Food storage: pasta

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Kraft Parmesan Cheese
Canned Ground beef
canned hamburger
Rice Select
Mountain House #10 can of beef stroganoff
Mountain House #10 can of lasagna
Mountain House #10 can of chili mac
Kraft macaroni and cheese
Big Daddy- mac
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With a little olive oil, garlic, salt, red pepper and parsley flakes you
can feed a family for under a buck. Enhance it further with
Parmesan cheese, tuna and olives, or canned hamburger or
spaghetti sauce and you have a meal worthy of any day of the
week, not just an apocalypse.

Pasta is comfort food. Put pasta in the prepper's pantry (instead of
so much rice).

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Food storage: pasta
Put pasta in the prepper's pantry

Use your noodle and stock up on pasta!
Are you prepping with rice or pasta in your food storage? Maybe
you should put more pasta in your prepper's pantry (instead of
so much rice)! Rice has too much arsenic and isn't as much a
part of the average American diet as pasta is.

Pasta is the ideal long-term food storage solution. Stop feeling
guilty about pasta, because it's good for you, it stores well and
it's inexpensive.
Pasta is the world's favorite food, according to
the BBC and it's #20 on our
article on the 37 foods to hoard,
and for good reason...

Use your Noodle: Put Pasta in the
Prepper's Pantry

#1: Dried pasta has a long shelf life.
Pasta is extremely shelf-stable in dried format. Dried pasta has
little to no fat or moisture content, which is why it resists
spoilage. Even in the cellphone wrapping, spaghetti noodles will
last more than two years beyond the expiration date. (Egg
noodles are the exception as they won't last as long.) And you
can enhance the shelf life by canning dried noodles or packing
them away in mylar and food grade buckets.

Because it has a long shelf life, pasta has been a traditional
food storage item for the centuries. Indeed,
pasta is the food of
our ancestors. Our ancestors could store it easily as long as
they could keep it away from vermin.

#2: Pasta is an incredibly easy prep!
Spaghetti in cellophane is perhaps the easiest to store -- it's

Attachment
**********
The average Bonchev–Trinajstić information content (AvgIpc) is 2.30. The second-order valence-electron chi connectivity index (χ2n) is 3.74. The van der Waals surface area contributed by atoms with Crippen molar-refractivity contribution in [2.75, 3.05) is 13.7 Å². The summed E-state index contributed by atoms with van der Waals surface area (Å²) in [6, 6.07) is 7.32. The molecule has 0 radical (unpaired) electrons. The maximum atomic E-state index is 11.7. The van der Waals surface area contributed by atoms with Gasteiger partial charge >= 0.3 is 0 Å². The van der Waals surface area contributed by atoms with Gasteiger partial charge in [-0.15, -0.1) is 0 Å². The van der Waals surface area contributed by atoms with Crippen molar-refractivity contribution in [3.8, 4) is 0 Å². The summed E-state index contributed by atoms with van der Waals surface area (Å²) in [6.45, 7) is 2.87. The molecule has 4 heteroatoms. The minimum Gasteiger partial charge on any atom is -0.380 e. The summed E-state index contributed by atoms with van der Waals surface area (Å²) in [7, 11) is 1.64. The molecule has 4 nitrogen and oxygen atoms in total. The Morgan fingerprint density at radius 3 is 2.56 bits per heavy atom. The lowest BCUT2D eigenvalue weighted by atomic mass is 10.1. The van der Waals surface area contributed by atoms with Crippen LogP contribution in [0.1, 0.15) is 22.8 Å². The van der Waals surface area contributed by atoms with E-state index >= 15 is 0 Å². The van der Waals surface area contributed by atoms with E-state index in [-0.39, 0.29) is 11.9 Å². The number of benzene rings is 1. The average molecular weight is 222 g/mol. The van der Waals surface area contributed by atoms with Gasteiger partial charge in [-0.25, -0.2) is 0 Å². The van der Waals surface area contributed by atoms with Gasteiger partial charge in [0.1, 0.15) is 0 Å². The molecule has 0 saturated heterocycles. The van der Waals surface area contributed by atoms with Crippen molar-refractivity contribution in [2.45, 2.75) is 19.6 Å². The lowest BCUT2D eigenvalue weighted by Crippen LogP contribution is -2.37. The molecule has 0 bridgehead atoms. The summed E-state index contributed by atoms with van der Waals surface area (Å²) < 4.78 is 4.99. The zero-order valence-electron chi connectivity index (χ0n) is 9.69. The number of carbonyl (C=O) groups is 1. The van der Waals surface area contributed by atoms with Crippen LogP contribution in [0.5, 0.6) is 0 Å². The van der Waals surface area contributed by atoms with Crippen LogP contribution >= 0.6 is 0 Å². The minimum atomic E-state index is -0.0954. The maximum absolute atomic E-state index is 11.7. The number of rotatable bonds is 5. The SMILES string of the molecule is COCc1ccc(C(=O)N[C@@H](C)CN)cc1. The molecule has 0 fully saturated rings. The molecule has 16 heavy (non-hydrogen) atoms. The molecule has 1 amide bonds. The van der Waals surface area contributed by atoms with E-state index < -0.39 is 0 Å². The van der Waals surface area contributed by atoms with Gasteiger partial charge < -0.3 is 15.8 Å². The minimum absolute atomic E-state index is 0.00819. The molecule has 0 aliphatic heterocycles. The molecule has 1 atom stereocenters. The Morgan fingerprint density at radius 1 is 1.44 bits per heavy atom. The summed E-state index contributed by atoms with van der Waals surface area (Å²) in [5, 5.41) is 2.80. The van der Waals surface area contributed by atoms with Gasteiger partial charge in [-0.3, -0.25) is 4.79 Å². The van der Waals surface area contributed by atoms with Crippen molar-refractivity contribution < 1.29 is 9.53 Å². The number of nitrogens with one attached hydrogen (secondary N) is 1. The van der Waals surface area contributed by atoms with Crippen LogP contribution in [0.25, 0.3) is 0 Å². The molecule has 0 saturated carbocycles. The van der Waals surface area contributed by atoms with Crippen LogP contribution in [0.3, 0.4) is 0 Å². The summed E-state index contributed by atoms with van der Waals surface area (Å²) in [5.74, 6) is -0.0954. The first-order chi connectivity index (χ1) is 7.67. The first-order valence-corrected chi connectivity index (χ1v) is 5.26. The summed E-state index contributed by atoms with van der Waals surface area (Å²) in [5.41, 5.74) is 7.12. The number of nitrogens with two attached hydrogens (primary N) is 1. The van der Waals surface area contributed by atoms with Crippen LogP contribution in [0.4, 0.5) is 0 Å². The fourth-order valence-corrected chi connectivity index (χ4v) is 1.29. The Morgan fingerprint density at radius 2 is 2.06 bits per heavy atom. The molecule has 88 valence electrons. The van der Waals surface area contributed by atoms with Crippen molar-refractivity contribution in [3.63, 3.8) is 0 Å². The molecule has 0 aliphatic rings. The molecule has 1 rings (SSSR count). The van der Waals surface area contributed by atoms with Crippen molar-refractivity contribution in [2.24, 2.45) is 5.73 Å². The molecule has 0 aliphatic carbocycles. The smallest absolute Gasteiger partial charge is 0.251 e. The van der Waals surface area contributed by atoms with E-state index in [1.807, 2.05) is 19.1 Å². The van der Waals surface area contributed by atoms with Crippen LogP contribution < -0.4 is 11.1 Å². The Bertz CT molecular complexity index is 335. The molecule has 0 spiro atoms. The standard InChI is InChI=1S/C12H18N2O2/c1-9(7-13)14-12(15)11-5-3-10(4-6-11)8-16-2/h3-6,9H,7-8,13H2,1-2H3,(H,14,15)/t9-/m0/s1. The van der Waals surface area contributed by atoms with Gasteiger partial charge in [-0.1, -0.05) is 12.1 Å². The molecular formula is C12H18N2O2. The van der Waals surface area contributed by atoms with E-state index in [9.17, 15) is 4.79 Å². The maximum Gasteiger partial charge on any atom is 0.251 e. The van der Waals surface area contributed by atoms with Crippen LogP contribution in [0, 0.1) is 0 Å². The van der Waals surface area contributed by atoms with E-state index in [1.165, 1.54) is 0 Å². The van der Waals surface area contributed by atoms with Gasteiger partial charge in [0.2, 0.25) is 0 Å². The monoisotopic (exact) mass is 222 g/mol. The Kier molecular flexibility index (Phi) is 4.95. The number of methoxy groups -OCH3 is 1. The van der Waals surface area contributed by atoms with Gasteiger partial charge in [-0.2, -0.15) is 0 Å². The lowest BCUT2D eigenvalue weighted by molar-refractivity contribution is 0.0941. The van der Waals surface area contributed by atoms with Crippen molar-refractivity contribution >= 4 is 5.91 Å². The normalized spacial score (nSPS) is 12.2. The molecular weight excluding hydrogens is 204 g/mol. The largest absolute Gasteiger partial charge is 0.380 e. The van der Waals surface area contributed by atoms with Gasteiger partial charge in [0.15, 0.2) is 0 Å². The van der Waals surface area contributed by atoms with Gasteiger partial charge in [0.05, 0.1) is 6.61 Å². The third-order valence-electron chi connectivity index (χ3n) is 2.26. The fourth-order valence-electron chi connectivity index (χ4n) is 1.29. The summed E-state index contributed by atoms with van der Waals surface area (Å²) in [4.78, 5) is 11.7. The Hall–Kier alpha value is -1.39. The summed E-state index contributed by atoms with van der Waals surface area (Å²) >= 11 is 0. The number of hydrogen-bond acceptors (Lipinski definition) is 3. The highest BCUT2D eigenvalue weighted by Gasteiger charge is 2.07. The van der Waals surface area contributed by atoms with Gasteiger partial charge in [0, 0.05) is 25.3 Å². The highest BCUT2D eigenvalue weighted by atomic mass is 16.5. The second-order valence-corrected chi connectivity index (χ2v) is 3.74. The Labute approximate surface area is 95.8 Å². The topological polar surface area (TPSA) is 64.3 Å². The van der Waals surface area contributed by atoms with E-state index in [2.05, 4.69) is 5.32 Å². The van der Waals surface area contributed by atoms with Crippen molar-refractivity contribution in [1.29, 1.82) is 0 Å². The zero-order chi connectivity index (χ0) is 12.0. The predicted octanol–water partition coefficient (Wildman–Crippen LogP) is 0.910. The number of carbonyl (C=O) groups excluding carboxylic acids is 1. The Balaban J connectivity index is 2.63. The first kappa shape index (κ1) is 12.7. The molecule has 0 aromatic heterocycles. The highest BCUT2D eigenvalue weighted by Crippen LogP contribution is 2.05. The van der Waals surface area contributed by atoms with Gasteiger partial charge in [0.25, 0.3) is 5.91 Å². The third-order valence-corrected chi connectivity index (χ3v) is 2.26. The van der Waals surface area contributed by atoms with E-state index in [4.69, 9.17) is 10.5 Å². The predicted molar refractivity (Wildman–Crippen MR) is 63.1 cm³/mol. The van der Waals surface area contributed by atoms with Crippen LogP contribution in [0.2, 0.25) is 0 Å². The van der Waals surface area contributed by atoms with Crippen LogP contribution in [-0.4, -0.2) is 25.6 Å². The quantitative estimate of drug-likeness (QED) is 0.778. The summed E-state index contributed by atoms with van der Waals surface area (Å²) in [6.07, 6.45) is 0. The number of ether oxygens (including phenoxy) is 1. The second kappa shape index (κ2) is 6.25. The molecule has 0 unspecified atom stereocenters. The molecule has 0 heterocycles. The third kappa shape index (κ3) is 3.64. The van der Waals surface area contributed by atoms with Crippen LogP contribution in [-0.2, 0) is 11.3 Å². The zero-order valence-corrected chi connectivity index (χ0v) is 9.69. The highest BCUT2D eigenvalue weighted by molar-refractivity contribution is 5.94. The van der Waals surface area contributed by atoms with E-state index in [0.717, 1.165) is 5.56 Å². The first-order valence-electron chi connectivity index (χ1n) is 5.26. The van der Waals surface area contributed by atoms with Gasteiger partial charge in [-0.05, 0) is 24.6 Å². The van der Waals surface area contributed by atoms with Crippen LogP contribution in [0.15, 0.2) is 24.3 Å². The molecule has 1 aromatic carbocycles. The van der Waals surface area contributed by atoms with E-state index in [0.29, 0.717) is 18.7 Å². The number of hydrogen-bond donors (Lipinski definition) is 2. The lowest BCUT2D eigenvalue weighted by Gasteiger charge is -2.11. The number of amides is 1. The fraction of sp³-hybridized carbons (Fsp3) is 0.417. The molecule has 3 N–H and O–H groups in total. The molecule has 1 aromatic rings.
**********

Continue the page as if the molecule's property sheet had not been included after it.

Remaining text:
compact and you can store it for years in the cellophane. Why
leave it in cellophane when you can keep it in your long-term
food storage.

Get started dry canning your own pasta! There is no easier
prepping project than dry canning pasta by the bucket or mason
jar. The bucket of pasta for your food storage, pictured top left
is 25 pounds of elbow macaroni pasta.  

#3: Pasta is inexpensive.   
Pasta became popular in American cuisine during the 1920s
when wheat farmers began to market the surplus. Pasta surged
in popularity during the
Great Depression because it was an
inexpensive way to extend meals. During this time casseroles
became popular.

While many food banks provide bagged rice to the community
because it is cheaper, they should concentrate on pasta, which
is what Americans eat. Pasta is among the most filling and
inexpensive of shelf-stable foods!

#4: Pasta is filling.
Pasta is satisfying and filling because pasta is loaded with
carbohydrates, which is among the top reasons it became
popular during the Great Depression. Grains are an important
food source, packing valuable nutrition.

#5: Pasta is nutritious.
Egg noodles have durum wheat semolina along with eggs for a
satisfying and nutritious meal. You don't need to feel guilty! It's
hearty, satisfying and nutritious food for preparedness.

#6: Preparing pasta is fast and convenient.
What warm meal could be easier to prepare than pasta? Just
boil water and pasta is ready to eat in minutes, and boiling
pasta is much faster than rice.

7: Pasta is popular!
Did you know that it was Thomas Jefferson who helped push
pasta into popularity? Or at least so says a PBS article:
the history of pasta. You'll have absolutely no troubles